Western Companies See Big Money-Making Opportunities in Africa

Drawn by the chance to make significant return on investment, Western companies from the U.S. and Europe are flocking to countries in sub-Saharan Africa looking for opportunities and recruiting more managers willing to relocate to Africa.
Companies like J.P. Morgan now view Africa as a much less risky investment than they did a few years ago—J.P. Morgan just added Nigeria to its government-bond index for emerging markets. Morgan predicts this will bring an extra $1.5 billion to Nigeria.
Earlier this week, Standard Chartered, a London-based bank that specializes in emerging markets, announced that it will invest $100 million in Africa over the next three years. The bank, which makes about 90 percent of its income in Africa, Asia and the Middle East, hopes to double the $1.3 billion in income it derives from Africa, 8 percent of company profits. Standard Chartered’s move is part of a pattern of companies seeing enormous opportunity for growth on the African continent. The strategy of concentrating on emerging markets has paid off in a big way for Standard Chartered, allowing it to avoid the economic woes that have plagued Western markets in recent years.
According to the Economist, foreign direct investment in Africa has increased by about 50 percent in the last 7 years, as companies are looking at Africa the same way they did China and India a decade ago.

“In recent years investors have been piling into Lagos and Nairobi as if they were Frankfurt and Tokyo of old,” says a story in the Economist. “Anemic growth in the rich world has made sub-Saharan Africa an attractive destination for money and its managers.”

With a land mass equivalent to that of China, India, Japan, United States, Mexico and Europe combined, Africa can start using these new funds to build a desperately needed infrastructure.

The International Monetary Fund predicts that the continent’s GDP will grow by 5 percent this year and in 2013 may rise to 5.7 percent, which is faster growth than anywhere else in the world. But, of course, despite all the growth and excitement, one inescapable fact remains: Africans are still extremely poor, and most will probably stay that way for a long time. Of the 11 countries in the world at “extreme risk” of having a food crisis, 9 are in Africa.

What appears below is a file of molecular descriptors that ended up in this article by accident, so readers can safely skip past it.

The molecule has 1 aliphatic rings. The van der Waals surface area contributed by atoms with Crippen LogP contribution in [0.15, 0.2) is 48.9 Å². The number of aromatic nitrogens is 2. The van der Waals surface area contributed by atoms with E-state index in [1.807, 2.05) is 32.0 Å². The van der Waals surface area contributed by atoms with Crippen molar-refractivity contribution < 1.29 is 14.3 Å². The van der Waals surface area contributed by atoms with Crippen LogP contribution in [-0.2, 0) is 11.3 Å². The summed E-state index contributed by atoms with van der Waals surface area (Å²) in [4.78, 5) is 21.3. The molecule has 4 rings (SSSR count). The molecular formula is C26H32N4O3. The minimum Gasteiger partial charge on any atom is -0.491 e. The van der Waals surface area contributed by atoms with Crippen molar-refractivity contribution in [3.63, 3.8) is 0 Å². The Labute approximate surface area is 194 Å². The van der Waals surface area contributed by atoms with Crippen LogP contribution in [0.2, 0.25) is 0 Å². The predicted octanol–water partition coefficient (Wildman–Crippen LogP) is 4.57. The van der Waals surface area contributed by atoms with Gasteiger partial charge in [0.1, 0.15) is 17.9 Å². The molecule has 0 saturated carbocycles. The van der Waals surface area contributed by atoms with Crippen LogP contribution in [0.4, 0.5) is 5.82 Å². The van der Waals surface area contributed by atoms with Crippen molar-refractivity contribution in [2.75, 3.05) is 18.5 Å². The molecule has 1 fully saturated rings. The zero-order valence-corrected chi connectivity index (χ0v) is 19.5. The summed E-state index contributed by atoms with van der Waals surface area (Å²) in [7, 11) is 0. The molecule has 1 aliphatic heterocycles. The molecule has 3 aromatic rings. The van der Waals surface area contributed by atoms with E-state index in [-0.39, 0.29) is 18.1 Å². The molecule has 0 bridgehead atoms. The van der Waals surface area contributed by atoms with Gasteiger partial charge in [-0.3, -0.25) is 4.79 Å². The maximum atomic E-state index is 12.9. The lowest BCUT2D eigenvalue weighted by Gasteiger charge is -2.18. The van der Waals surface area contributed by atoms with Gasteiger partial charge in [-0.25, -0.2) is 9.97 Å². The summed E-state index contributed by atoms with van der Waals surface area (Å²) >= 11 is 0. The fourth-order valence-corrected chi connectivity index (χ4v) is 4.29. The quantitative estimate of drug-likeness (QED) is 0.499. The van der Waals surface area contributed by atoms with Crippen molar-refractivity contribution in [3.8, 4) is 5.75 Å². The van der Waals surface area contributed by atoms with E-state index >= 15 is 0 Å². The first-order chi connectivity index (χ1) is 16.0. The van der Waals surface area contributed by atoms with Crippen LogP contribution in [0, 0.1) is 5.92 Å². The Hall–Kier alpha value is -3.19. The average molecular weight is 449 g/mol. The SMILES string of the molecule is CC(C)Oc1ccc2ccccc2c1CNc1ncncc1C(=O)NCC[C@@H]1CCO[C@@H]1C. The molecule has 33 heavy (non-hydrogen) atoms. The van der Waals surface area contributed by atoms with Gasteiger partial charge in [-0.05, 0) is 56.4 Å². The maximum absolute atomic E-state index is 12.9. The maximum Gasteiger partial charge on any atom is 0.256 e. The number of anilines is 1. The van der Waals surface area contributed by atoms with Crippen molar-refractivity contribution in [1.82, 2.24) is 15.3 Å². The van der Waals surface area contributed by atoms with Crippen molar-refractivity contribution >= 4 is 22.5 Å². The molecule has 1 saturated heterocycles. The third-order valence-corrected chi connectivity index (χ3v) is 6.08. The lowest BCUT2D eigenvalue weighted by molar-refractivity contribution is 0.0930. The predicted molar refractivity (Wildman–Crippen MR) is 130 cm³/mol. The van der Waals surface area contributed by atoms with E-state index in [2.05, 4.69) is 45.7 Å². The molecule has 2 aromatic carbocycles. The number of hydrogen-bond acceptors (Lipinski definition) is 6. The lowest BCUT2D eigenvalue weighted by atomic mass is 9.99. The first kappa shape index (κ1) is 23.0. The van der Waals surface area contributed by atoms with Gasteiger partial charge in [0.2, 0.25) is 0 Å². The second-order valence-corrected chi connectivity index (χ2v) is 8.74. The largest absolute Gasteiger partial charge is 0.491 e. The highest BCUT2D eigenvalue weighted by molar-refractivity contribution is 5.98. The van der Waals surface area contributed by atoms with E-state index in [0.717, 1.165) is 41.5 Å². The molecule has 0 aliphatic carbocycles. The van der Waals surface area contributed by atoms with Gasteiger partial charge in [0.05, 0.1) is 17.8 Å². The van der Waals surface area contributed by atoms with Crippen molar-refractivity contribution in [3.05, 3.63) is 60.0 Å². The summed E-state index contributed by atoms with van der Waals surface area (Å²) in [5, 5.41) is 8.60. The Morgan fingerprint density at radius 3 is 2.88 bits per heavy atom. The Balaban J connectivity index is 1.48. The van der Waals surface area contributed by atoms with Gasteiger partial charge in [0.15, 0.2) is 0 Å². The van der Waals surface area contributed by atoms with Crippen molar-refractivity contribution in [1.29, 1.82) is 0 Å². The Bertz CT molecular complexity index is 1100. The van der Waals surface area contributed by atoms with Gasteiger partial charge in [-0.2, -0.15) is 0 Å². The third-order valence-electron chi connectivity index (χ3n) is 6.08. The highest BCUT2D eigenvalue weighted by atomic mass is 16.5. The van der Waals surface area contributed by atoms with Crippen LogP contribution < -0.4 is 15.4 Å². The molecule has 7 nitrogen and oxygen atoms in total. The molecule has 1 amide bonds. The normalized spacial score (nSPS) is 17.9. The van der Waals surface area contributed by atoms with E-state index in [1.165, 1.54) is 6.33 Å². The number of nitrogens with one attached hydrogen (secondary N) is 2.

But still, two World Bank economists just published a recent paper that says if Africa were one country, it would be “middle income” —a threshold defined by having annual income per person of more than $1,000, an admittedly low number. Africa’s average is $1,700 and 22 countries in sub-Saharan Africa surpass that number, with a combined population of 400 million—even including Sudan and Angola.

One of the World Bank economists, Wolfgang Fengler, identified four causes of Africa’s rise:

1. The continent has the right kind of population growth: most Africans live increasingly longer while having fewer children, rather than the other way round. The UN says that Nigeria may overtake the United States by 2055 as the third-most-populous country after India and China, yet simultaneously reduce its birth rate.

2. Rapid urbanization is creating efficiency gains and luring investors to capital cities that have begun to thrive and where growing population density cuts transport times and fosters small-scale industrialization.

3. Technology is having a bigger effect on Africa than anywhere else, because it started from such a low base. In the past decade the use of telephones went from 0.7 percent of the population when land lines were rotten to 70 percent with the advent of mobile phones; Africa is a global pioneer in banking on mobile devices, not least since most people have no access to conventional banking.

4. Governance and economic management by officials have got better, again from very modest beginnings. The growing popularity of African sovereign debt is a good indicator.

“If current trends continue, most of Africa will be middle-income by 2025,” Fengler says.

But in order for it to happen, Africa will need skilled workers and capital.

“Both are available in abundance in the West, where interest rates are low and job prospects grim,” the Economist says. “Hence the proliferation of African investment conferences in London and New York. There is much talk of where in Africa factories can be built and bonds bought. But equally high on the agenda is hunting talent from all parts of the world, Africa included. Managers search lunch tables for staff to poach and for investment professionals with experience in other emerging markets that could be useful in Africa.”

As a result of this demand, an executive from a big Wall Street firm said salaries for Africa positions have gone up by 30 percent in the past year.

“The continent is taking off but it’s still a tricky place to make money,” he told the Economist. “Political risks are high and contracts hard to enforce. Success often depends more on the quality of your people than on the attractiveness of the local market.”


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